Cornwall’s previous match, against Hampshire, resembled a comedy of errors. A combination of illness and misunderstandings led to them arriving without any chess clocks, and their opponents turned up so late they would have been defaulted had there been any clocks. Eventually, some clocks were acquired locally and after lengthy negotiations between the two captains a match was played over 12 boards, which Cornwall won 7-5. However, it took several weeks of protracted discussion between interested parties before the result was finally agreed.
The details were as follows (Cornwall names first):-
1. M. Hassall v D. Tunks (did not play).
2. J. Menadue 1-0 T. Davis.
3. R. Kneebone 0-1 D. Fowler.
4. S. Bartlett ½-½ G. Jones.
5. D. Saqui 1-0 C. Priest.
6. L. Retallick ½-½ A. Manning.
7. T. Slade ½-½ Miss G. Moore.
8. G. Healey 1-0 B. Kocan.
9. C. Sellwood ½-½ S. Le Fevre.
10.G. Trudeau 0-1 J. Young.
11. J. Nicholas 1-0 R. Ashmore.
12. R. Smith 1-0 J. Barnett.
13. D. Lucas 0-1 S. Murphy.
Cornwall’s website has been recently upgraded (cornwallchess.org.uk), and on it one can read, amongst other things, a fuller report on the match by their new match captain, Professor David Jenkins, together with his amusing and erudite Cornish chess adaptation of Henry V’s call to arms at the Battle of Agincourt, as imagined by Shakespeare. As Cornwall are doing so well lately, it must be working. Devon had better beware when they meet at Saltash in January.
In last week’s ending, White wins by force: i.e. 1.Rf8+ KxR. 2.Qf7 mate.
Here is a new 2-mover by David Howard of East Harptree.
At the weekend the first blows were traded in this year’s Inter-County Competition, with Somerset and Hants meeting at Mere. while Gloucestershire met Cornwall at their usual venue of Exminster Village Hall.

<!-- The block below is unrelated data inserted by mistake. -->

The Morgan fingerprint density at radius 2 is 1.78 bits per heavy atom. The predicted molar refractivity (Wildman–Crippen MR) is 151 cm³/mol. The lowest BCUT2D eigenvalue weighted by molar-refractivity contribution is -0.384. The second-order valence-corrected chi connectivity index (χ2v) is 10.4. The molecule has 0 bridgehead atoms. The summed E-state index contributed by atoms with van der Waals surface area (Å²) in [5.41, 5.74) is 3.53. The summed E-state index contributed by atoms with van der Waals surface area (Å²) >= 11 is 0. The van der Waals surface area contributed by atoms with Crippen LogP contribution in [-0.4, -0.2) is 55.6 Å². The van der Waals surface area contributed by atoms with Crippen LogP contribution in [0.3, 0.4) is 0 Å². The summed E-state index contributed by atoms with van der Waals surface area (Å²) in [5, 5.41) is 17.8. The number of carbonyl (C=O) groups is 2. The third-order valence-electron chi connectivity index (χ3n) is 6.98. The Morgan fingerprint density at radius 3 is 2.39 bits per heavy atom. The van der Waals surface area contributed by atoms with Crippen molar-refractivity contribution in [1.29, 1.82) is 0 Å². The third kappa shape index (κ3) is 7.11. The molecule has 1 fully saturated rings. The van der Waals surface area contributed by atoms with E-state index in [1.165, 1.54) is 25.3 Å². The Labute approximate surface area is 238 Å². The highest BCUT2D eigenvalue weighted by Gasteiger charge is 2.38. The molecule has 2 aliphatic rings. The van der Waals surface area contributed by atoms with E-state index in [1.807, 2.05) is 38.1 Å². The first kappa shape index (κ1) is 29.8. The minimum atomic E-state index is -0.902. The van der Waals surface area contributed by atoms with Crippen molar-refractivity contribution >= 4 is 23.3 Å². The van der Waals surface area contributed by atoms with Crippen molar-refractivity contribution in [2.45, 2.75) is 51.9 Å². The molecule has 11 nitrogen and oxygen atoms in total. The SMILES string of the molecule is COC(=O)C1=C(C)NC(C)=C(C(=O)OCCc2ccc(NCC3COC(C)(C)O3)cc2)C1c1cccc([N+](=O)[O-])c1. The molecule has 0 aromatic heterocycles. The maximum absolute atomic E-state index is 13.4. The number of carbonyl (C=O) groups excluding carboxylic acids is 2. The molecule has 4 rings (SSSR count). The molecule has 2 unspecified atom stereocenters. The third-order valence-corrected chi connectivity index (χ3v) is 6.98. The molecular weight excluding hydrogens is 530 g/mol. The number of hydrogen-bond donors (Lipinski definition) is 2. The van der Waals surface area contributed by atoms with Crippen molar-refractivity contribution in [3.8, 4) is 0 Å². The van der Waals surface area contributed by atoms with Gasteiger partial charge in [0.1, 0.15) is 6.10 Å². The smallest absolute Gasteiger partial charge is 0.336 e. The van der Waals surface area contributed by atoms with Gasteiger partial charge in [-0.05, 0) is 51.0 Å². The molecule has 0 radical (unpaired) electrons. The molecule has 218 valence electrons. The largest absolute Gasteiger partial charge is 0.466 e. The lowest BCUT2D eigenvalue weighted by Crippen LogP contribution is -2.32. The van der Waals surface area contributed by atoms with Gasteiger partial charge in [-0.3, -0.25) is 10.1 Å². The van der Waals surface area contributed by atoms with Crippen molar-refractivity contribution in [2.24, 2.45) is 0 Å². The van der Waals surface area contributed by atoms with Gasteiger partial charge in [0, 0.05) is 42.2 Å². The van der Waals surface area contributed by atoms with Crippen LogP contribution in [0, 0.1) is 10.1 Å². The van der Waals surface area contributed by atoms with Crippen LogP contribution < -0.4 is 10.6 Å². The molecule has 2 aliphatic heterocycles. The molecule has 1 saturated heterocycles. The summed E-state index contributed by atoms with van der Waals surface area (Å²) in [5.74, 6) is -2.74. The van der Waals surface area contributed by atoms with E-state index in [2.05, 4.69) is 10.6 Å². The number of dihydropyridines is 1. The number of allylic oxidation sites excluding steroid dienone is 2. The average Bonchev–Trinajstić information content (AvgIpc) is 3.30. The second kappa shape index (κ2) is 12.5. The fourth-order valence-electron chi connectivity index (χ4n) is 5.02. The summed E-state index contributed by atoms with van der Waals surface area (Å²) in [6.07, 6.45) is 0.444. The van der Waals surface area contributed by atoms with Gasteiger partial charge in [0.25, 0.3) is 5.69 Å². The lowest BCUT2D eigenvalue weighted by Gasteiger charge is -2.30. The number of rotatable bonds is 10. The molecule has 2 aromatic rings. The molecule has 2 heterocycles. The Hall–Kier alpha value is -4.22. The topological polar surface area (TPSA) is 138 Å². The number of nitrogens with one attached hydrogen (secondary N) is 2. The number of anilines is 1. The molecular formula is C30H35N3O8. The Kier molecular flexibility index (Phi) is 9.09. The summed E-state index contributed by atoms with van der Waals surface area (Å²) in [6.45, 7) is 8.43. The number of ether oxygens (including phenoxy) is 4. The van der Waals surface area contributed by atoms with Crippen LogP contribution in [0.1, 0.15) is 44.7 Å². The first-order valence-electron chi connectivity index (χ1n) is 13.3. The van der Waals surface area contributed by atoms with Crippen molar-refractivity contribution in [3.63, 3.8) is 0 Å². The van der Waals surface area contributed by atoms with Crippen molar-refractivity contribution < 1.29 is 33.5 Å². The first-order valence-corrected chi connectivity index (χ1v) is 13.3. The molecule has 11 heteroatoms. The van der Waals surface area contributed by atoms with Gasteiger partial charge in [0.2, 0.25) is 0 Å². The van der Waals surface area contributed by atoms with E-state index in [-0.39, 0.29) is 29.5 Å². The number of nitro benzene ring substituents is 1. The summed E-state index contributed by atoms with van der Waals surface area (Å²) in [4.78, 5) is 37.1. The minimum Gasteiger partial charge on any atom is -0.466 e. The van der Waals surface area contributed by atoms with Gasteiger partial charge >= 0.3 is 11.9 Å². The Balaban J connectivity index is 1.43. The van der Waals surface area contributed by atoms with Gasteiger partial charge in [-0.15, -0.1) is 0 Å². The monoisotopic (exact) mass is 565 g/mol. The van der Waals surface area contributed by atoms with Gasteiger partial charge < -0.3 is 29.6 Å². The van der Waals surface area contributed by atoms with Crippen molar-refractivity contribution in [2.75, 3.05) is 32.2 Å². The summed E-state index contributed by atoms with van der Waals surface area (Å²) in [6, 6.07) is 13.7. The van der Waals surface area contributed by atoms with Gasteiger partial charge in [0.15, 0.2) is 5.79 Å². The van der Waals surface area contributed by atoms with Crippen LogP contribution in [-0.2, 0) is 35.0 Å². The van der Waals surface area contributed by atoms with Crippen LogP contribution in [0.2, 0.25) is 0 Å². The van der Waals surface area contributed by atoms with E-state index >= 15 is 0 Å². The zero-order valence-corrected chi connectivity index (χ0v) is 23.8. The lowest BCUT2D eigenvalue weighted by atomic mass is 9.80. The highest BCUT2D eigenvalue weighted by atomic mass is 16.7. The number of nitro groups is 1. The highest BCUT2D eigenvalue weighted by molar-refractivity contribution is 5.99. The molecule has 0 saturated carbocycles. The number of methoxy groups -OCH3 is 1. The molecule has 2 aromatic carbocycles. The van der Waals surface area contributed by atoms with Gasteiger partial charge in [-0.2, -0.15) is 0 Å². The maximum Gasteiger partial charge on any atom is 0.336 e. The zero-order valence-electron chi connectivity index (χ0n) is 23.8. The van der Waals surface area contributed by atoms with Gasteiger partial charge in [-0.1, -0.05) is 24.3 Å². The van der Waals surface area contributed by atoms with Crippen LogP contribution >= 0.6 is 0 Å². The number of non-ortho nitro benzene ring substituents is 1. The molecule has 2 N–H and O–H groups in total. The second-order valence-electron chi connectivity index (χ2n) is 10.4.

Both matches were very tightly contested, with the first match ending in an 8-8 draw, and Cornwall losing by the odd point to Gloucestershire. This may presage a series of close encounters for the rest of the season.
Next weekend, Devon II meet Dorset in an U-160 match at Luppitt. Will this one go down to the wire?
Full details are as follows:-
|1||J. Rudd||220||1||0||J. Tambini||203|
|2||D. Buckley||208||0||1||M. Yeo||203|
|3||P. Krzyzanowski||191||1||0||I. D. Thompson||199|
|4||D. Littlejohns||180||½||½||D. Tunks||193|
|5||A. Wong||178||0||1||A. McDougall||188|
|6||P. Chaplin||176||1||0||O. Gill||188|
|7||A. F. Footner||174||0||1||W. McDougall||180|
|8||D. Painter||172||½||½||D. Fowler||174|
|9||C. Purry||165||½||½||S. Knox||174|
|10||N. N. Senior||162||0||1||C. J. V. Bellers||170|
|11||J. E. Fewkes||162||½||½||P. Cooper||169|
|12||G. N. Jepps||161||1||0||I. Stipcevic||165|
|13||C. McKinley||152||½||½||F. N. McLeod||164|
|14||S. Pickard||151||0||1||R. D. Marsh||162|
|15||A. A. Champion||147||½||½||T. Davis||161|
|16||R. Knight||139||1||0||S. Smith||157|
|1||D. Lambourne||180||½||½||J. F. S. Menadue||187|
|2||J. Jenkins||170||0||1||M. I. Hassall||185|
|3||P. J. Meade||169||1||0||L. Retallack||183|
|4||D. Vaughan||166||½||½||S. Bartlett||164|
|5||P. Dodwell||163||0||1||J. Wilman||159|
|6||P. Denison||162||1||0||G. Trudeau||152|
|7||G. Taylor||154||0||1||C. Sellwood||140|
|8||M. Claypole||149||½||½||J. Nicholas||140|
|9||M. Ashworth||148||½||½||D. J. Jenkins||135|
|10||R. Dixon||142||0||1||C. Reeves||134|
|11||A. Walker||141||½||½||C. Long||127|
|12||P. Baker||140||1||0||D. R. Jenkins||125|
|13||A. Richards||139||½||½||A. Barkhuysen||124|
|14||P. Bending||133||½||½||P. Spargo||119|
|15||I. Blencowe||130||½||½||D. Lucas||118|
After the earlier matches this season in which Devon beat Cornwall (11½-4½) and Hampshire beat Devon (10-6), simple logic would dictate that a Hants-Cornwall match should be a very one-sided affair. Yet the Cornish are always capable of turning the logic of the chessboard on its head, and they beat Hampshire 7-5 at Gittisham Village Hall last Saturday, thanks to wins by Robin Kneebone, Gary Trudeau, Theo Slade, Colin Sellwood and David Jenkins, backed up by draws from Messrs Hassall, Retallack, Bartlett and Wilman. Hampshire’s three winners were Ian Thompson, Tom Anderson and Lawrence Pearman.
As reported last week, Theo Slade became the West of England U-12 Champion the previous weekend, and was not overawed on this occasion by making his debut on Board 7. This was his game in which he exploits his opponent’s unwise captures.